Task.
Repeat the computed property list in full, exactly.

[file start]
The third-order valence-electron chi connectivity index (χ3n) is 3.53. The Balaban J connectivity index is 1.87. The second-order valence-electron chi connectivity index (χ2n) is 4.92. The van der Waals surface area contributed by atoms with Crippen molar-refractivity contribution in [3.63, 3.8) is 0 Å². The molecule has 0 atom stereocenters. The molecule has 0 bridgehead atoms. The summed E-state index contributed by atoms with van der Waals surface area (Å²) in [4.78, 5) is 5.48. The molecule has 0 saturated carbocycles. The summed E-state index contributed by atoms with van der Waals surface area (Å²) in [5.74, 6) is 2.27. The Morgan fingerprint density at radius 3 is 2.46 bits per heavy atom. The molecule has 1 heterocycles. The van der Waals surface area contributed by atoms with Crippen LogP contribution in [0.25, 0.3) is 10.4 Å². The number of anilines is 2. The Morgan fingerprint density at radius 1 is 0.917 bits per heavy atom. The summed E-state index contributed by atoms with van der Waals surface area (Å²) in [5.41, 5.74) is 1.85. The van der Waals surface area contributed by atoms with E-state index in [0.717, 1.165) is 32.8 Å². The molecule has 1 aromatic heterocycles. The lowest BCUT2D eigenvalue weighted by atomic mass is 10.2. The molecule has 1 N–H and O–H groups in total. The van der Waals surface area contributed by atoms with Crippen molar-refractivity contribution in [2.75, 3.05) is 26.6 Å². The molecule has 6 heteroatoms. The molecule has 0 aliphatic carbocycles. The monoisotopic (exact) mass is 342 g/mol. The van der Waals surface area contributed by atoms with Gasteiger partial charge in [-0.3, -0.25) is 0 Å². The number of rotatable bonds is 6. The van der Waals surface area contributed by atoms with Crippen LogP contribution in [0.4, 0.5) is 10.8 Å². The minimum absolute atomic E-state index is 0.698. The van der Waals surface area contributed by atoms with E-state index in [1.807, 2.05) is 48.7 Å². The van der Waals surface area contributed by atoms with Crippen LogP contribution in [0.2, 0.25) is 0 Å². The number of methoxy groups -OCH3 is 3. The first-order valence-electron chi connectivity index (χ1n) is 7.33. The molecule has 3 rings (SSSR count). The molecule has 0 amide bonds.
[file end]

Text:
The third-order valence-electron chi connectivity index (χ3n) is 3.53. The Balaban J connectivity index is 1.87. The second-order valence-electron chi connectivity index (χ2n) is 4.92. The van der Waals surface area contributed by atoms with Crippen molar-refractivity contribution in [3.63, 3.8) is 0 Å². The molecule has 0 atom stereocenters. The molecule has 0 bridgehead atoms. The summed E-state index contributed by atoms with van der Waals surface area (Å²) in [4.78, 5) is 5.48. The molecule has 0 saturated carbocycles. The summed E-state index contributed by atoms with van der Waals surface area (Å²) in [5.74, 6) is 2.27. The Morgan fingerprint density at radius 3 is 2.46 bits per heavy atom. The molecule has 1 heterocycles. The van der Waals surface area contributed by atoms with Crippen LogP contribution in [0.25, 0.3) is 10.4 Å². The number of anilines is 2. The Morgan fingerprint density at radius 1 is 0.917 bits per heavy atom. The summed E-state index contributed by atoms with van der Waals surface area (Å²) in [5.41, 5.74) is 1.85. The van der Waals surface area contributed by atoms with E-state index in [0.717, 1.165) is 32.8 Å². The molecule has 1 aromatic heterocycles. The lowest BCUT2D eigenvalue weighted by atomic mass is 10.2. The molecule has 1 N–H and O–H groups in total. The van der Waals surface area contributed by atoms with Crippen molar-refractivity contribution in [2.75, 3.05) is 26.6 Å². The molecule has 6 heteroatoms. The molecule has 0 aliphatic carbocycles. The monoisotopic (exact) mass is 342 g/mol. The van der Waals surface area contributed by atoms with Gasteiger partial charge in [-0.3, -0.25) is 0 Å². The number of rotatable bonds is 6. The van der Waals surface area contributed by atoms with Crippen LogP contribution in [0.4, 0.5) is 10.8 Å². The minimum absolute atomic E-state index is 0.698. The van der Waals surface area contributed by atoms with E-state index in [1.807, 2.05) is 48.7 Å². The van der Waals surface area contributed by atoms with Crippen LogP contribution in [0.2, 0.25) is 0 Å². The number of methoxy groups -OCH3 is 3. The first-order valence-electron chi connectivity index (χ1n) is 7.33. The molecule has 3 rings (SSSR count). The molecule has 0 amide bonds.